Monday, January 17, 2011

Further Notes on “Climates”

Prelude to the French Revolution

From “Social Aspects in Interpreting the French Revolution, 1789” by Abha Trivedi, University of Lucknow, available here from the Annual Proceedings of the Florida Conference of Historians, Volume 15, February 2008. The Emphasis is mine.

After a long period of prosperity, France witnessed serious economic depression in the 1770s and 1780s which caused resentment and bitterness as all classes faced a decline in their status. Production declined, unemployment increased and the recession soon reached to the agricultural sector. Severe drought in 1785 worsened the situation as the yields were short. Furthermore, in 1788 the harvest was ruined by an abnormally wet summer and conditions became even worse in 1789. Alexis de Tocqueville disagreed with Carl Marx’s contention that worsening conditions create a situation favorable to revolution. Tocqueville noted: ‘It is not always by going from bad to worse that a country falls into a revolution and that the French Revolution broke out when conditions were improving.’ He further noted, ‘the state of things destroyed by a revolution is almost always somewhat better than that which immediately precedes it.’ [1] In 1962 J. C. Davies supported Tocqueville as he observed, revolutions are most likely to occur when a prolonged period of objective economic and social development is followed by a short period of sharp reversal.[2] This seems to be borne out by the general economic trends of the eighteenth century.

[1] Alexis de Tocqueville, The Ancien Regime (Fontana ed., 1966)

[2] J.C. Davies, Toward a theory of Revolution, in J.C. Davies (ed.), When Men Revolt and Why.
Prelude to the Nazi Era in Germany

From “German Economy in the 1920s” by Daniel Castillo (here); Castillo was a junior in college studying business economics at the time of writing. The text has been edited a tiny bit.

At first Germany tried to recover from the war [World War I] by way of social spending. Germany began creating transportation projects and modernized power plants and gas works. These projects were all used to battle the increasing unemployment rate. Social spending was rising at an unbelievable rate. In 1913 the government was spending approximately 20.5 marks per resident; by 1925 spending had risen to almost 65 marks per resident; in 1929 it reached more than 100 marks per resident. The rising amounts of money used for social spending combined with plummeting revenues that caused continuing deficits. Eventually municipal finances collapsed in 1930. Although it seemed as if the collapse was due to debt, in actuality ordinary budgets were the reason for the initial collapse. Municipal officials and politicians were unable to restore order to the budgets. Further adding to Germany's economic problems, the revenue from income tax began to fall. In 1913, more than 53% of all tax revenues came from income, but in 1925, it had dropped to 28%. As the returns from income tax decreased, the government began to depend much more on state trade and property taxes. The government also became highly dependent on the profits made from municipal utilities, such as electric power plants.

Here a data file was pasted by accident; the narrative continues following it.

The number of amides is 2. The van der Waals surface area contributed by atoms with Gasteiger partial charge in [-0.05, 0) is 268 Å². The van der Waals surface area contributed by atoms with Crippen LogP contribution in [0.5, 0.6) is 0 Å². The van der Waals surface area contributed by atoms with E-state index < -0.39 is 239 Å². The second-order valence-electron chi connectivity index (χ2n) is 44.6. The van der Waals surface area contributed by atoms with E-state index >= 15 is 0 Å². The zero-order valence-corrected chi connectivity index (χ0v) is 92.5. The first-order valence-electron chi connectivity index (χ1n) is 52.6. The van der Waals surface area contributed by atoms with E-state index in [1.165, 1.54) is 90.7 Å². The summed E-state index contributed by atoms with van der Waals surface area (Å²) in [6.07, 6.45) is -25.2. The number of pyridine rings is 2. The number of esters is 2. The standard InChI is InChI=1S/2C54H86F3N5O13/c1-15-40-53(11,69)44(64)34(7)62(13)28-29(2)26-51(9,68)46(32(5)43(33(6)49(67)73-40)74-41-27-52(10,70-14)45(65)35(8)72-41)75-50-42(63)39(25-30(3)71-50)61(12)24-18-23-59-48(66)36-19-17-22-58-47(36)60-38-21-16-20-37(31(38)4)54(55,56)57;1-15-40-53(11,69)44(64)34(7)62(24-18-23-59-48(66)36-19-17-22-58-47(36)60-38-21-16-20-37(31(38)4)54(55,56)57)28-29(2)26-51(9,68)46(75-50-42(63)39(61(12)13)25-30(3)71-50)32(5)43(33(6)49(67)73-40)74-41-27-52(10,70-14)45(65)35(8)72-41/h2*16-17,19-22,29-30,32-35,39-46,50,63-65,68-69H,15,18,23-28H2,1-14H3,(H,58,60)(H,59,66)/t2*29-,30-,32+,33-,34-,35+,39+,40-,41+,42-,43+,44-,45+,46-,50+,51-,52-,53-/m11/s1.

Even with all of Germanys economic shortcomings, it could have still been possible to make reparation payments if foreign countries had not placed protective tariffs on Germany’s goods. With the income Germany could have gained by selling goods in foreign countries, for relatively low prices, reparation payments could have become feasible. The protective tariffs made this idea impossible and further depressed the German economy. Faced with reparation payments they could not afford, Germany began printing exaggerated amounts of money. This threw Germany into a state of super inflation. Inflation reached the point where millions of marks were worthless. Cartoons of the time depicted people with wheelbarrows full of money who could not buy a loaf of bread. “With the approach of world crisis foreign lenders withdrew capital and markets further closed against German imports” (Sweezy 8 [not in source]). The United States was an extremely significant example of this. When the U.S. was hit by the great depression they immediately sought to get the loans, which they had made to Germany, paid back. This, in addition to all of Germanys other problems, practically caused the German economy to collapse.
To this I would add a number or two. In April of 1919, the exchange rate was 17 marks for the dollar. In April 1923 the rate was 24,000. In December of that same year, the rate was 4,200,000,000,000!

Is it not difficult, in retrospect, to imagine the prevalent climate of opinion in France in the 1770s and 1780s and in Germany in the 1920s and the 1930s…


  1. A great review of historical facts. But
    I am also glad that you left unstated the logical conclusion to the examples from history. After all, one does not want to be accused of politicizing our current national debates about deficits, etc.

  2. A most interesting and insightful post... and, of course, very sobering!

    And Brigitte, in the current climate, it is difficult to discuss these things without being accused of politicizing the debate. But, one must try and seek the truth, to keep things in perspective, and to understand the forces at work nonetheless, as you do.

  3. It also occurs to me that an understanding of exactly these forces was probably part of what motivated the excited actions of our legislators in late 2008... setting up TARP and the like.